The family behind Benetton looks all set to take full control of the fashion group, but the same cannot be said for Indian manufacturing firm Escorts Group – reports that the controlling Nanda family is increasing its stake in the business are “completely false”.
According to a spokesman for the Indian family business, a merger of the group’s subsidiary companies “is happening”, but the “Nanda family is not upping its stake”.
His comments follow reports in the Indian media that Escorts Group is bringing together three of its divisions to create a new trust – a move that will reportedly see the family’s voting stake rise to more than 41% from its current 30.4%.
But the spokesman told CampdenFB the trust will be “controlled by independent directors and not the family”. “The beneficiary of the restructuring is not the Nanda family, but the company.”
Escorts Group, founded in 1944 by brothers HP Nanda and Yudi Nanda, manufactures tractors and a range of construction equipment such as cranes and forklifts. The spokesman added the restructuring, currently being scrutinised by legal authorities, was for the “long-term economic interest of the company”.
“It will add 1,000 crore Indian rupees [€155 million] to the topline, and will build a profitable and larger company.”
Despite the expected restructuring, the Nanda family’s equity stake will remain at 27.57%, while their voting rights will also not increase, he added.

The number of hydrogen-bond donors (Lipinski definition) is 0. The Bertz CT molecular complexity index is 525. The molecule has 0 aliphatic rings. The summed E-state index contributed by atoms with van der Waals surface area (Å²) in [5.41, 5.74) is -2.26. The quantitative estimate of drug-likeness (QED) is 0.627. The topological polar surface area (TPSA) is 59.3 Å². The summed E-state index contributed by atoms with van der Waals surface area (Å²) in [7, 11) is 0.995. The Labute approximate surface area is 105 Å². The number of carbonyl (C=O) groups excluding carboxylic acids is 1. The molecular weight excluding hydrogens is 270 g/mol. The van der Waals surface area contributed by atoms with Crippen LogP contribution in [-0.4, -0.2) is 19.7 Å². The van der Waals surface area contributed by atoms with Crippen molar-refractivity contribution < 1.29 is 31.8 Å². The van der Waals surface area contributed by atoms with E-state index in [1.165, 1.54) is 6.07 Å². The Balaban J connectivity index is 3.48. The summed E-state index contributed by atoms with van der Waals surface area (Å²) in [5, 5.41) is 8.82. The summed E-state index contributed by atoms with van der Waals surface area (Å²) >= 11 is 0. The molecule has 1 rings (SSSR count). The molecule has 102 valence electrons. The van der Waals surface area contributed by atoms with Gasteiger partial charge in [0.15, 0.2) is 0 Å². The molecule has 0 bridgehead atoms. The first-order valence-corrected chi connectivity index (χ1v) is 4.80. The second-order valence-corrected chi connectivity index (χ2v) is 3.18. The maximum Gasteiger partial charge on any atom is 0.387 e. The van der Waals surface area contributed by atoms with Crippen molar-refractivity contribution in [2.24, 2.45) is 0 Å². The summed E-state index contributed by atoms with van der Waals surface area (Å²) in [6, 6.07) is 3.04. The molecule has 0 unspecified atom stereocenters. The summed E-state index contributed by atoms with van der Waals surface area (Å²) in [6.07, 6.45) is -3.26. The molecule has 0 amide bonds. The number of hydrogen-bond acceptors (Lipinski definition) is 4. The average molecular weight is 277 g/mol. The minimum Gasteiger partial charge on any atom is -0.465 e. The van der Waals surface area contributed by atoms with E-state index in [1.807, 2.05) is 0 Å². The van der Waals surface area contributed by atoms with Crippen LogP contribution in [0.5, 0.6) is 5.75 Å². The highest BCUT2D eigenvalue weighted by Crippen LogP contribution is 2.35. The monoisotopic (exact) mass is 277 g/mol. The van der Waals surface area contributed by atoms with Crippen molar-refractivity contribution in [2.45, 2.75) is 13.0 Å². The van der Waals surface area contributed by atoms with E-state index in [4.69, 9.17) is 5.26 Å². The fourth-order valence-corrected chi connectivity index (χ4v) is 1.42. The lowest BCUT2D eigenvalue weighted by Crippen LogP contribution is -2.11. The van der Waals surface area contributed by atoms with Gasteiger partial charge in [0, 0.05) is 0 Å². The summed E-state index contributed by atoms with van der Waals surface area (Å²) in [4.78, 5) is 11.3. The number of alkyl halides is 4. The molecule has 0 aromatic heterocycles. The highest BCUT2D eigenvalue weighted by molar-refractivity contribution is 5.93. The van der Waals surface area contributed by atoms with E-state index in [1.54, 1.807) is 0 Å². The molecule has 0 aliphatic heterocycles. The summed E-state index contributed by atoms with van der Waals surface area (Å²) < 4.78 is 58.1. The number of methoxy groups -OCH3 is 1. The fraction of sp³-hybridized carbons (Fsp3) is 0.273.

While the Indian family’s control over the company remains subject to speculation, Italian counterpart Edizione, the family holding company that controls Benetton, has increased its ownership of the fashion group.
According to a filing by the Ponzano Veneto-based group, the family, through Edizione, has increased its stake to 95.24% from 94.90%.
The rise of stake follows an announcement earlier this year that the family is looking to take the company private. Founded in 1965 by current chairman Luciano Benetton, the group, which owns the eponymous retailer as well as brands including Sisley and Playlife, has shares listed on the Milan Stock Exchange.
Having reached the 95% mark, the family can now exercise its right to buy out the remaining shares held by minority stockholders, the filing added.